Normally, NFL players do not make the roster during OTAs and minicamp. They can lose out on a spot due to injury, as we saw happen a couple of years ago when Sean Lee went on IR the first day of the voluntary practices. While injuries can drop a player’s chances, they do not often make a downroster player a near-lock to make the squad. But the bizarre broken elbow suffered by Darren McFadden may have made just that out of sixth- round rookie running back Darius Jackson.
While McFadden is expected to be back sometime during training camp, he may miss out on the early practices in Oxnard while he recovers from surgery. And at the moment, the Cowboys have only three healthy running backs in minicamp, Jackson, presumptive starter Ezekiel Elliott, and Alfred Morris. The only other running back, outside of Rod Smith who is working at converting to fullback, is change-of-pace back Lance Dunbar, whose status to start camp is also in question as he recovers from his own injury.
Suddenly, Jackson has a tremendous opportunity. He has already had some plays in the practices so far that indicate that he is capable both in the every down role and being used the way Dunbar is. He has good speed and seems to have the vision needed to use it effectively. Given that Dallas may need four backs (not counting the fullback) to get through the season with their run-focused offensive plan, Jackson is now a valuable commodity for the team. It is a heady position for a late-round supplemental pick from a small school.
There has always been a perception that Jackson was a better fit for the preferred zone blocking approach of the Cowboys, and now he has the minicamp and however long it may take McFadden and/or Dunbar to come back in Oxnard to solidify that. There is still a real possibility that Dunbar could wind up on PUP to begin the season, which may make Jackson the logical man to take his job if he can continue to demonstrate good ability catching the ball and working in space. And if Jackson can get a firm hold on the third back position during any time missed by McFadden, he may become just too hard to displace.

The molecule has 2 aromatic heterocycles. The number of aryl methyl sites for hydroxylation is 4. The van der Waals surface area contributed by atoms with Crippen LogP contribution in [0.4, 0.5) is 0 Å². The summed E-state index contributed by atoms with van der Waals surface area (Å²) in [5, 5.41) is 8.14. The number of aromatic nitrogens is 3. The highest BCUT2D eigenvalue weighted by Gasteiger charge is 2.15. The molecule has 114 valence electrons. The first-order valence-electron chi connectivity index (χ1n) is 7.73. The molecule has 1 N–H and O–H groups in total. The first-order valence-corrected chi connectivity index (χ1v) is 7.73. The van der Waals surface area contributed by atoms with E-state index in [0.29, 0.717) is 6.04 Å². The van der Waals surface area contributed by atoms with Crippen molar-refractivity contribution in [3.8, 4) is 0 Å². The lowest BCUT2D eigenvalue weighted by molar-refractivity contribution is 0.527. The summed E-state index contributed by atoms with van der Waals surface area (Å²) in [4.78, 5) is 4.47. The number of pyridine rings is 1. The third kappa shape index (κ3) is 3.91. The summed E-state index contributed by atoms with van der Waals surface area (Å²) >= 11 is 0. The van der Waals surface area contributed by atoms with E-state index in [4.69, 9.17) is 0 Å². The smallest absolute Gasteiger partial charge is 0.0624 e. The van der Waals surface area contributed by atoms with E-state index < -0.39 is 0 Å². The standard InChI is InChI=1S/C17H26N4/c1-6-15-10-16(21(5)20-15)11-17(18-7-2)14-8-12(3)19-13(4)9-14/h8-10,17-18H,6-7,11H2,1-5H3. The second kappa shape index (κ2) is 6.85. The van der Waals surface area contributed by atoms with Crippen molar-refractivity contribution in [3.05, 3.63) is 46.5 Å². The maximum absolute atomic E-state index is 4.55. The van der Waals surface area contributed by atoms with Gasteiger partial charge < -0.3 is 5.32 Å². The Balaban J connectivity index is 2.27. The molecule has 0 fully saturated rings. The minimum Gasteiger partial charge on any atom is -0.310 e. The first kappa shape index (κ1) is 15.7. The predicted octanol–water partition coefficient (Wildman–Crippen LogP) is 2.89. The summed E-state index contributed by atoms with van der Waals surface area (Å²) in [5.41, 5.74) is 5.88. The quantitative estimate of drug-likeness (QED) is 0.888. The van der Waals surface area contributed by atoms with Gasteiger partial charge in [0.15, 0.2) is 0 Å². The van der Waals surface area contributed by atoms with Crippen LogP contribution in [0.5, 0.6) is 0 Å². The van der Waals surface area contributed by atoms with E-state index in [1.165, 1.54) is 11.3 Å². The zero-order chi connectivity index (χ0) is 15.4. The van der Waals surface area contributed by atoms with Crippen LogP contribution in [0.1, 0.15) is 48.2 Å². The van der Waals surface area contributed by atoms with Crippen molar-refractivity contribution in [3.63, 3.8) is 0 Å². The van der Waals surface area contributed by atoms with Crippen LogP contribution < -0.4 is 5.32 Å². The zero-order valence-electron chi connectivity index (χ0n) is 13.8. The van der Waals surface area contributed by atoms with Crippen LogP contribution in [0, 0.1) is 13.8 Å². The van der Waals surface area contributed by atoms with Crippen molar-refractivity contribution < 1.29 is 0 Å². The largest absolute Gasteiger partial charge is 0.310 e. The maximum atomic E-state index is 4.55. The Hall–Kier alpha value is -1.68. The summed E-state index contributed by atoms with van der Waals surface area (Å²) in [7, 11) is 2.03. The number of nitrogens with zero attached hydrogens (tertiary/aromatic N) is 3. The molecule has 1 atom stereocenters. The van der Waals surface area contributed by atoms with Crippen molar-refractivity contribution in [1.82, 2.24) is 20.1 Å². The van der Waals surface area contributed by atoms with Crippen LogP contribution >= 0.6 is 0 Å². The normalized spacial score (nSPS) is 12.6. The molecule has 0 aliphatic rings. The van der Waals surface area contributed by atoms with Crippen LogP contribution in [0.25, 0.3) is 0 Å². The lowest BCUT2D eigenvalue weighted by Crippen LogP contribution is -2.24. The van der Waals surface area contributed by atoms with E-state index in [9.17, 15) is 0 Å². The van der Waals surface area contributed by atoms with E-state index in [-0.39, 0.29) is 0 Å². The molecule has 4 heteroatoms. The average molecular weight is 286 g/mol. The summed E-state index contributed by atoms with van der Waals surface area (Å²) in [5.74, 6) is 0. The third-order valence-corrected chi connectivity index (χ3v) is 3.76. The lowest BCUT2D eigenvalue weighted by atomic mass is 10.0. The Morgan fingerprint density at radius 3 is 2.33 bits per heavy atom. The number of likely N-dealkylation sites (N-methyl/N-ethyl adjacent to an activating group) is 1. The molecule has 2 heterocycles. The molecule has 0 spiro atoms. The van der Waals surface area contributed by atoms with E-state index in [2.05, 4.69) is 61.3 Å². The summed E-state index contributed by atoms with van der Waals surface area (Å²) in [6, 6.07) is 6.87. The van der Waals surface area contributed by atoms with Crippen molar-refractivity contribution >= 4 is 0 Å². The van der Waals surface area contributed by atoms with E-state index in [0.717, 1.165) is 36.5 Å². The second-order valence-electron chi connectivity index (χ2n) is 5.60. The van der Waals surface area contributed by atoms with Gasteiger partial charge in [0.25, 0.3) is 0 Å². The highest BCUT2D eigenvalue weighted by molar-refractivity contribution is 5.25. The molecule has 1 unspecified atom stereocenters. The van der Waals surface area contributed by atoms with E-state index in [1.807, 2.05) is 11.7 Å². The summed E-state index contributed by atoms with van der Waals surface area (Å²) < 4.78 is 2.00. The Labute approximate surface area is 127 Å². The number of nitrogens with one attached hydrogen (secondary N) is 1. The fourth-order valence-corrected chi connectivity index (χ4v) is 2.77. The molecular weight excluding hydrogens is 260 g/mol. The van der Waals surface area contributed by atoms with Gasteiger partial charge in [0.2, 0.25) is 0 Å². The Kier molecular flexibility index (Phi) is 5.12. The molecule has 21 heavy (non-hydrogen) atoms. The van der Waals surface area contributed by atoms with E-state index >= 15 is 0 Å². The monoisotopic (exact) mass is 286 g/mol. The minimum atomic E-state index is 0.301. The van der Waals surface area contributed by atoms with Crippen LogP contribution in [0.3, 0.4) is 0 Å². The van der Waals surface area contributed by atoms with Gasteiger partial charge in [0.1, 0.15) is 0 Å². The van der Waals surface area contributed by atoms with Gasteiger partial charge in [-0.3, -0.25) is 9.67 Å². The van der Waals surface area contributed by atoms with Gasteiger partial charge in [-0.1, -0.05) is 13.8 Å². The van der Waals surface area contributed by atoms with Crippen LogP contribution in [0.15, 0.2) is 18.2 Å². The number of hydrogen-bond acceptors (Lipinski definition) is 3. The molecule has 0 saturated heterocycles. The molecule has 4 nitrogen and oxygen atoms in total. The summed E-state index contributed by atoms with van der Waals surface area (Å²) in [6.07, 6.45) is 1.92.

You never really want to see a player ascend at the cost of another being hurt, but that is the way La’el Collins became a starter, filling in for Ron Leary during the games Leary was out after his injury. It is an unfortunate part of the game. Still, it is arguable that Jackson can provide a younger, harder-running alternative to McFadden, which would benefit the Cowboys in the long run. Additionally, the contract situation works in his favor, with McFadden and Dunbar on the last year of their deals and Morris having just been signed for two years. Jackson’s four-year contract is dirt cheap because of his draft position. If he proves to be a capable backup, the team has to think twice about the risk of trying to get him to the practice squad no matter how fast Dunbar and McFadden recover. Dallas pays a lot of attention to the cap, and getting such a bargain (assuming he continues to play well) would bring a smile to Stephen Jones’ face.
As always, he is still going to have to prove himself on the field, especially in the preseason games. But the odds have now shifted dramatically in his favor. Everyone knew that the Cowboys had drafted their starting running back of the future when Elliott was taken four picks into the first round. Now it looks like they just may have gotten his backup deep in the sixth, as well.
If you've never seen his work in college, here is a highlight video of his 2015 season at Eastern Michigan.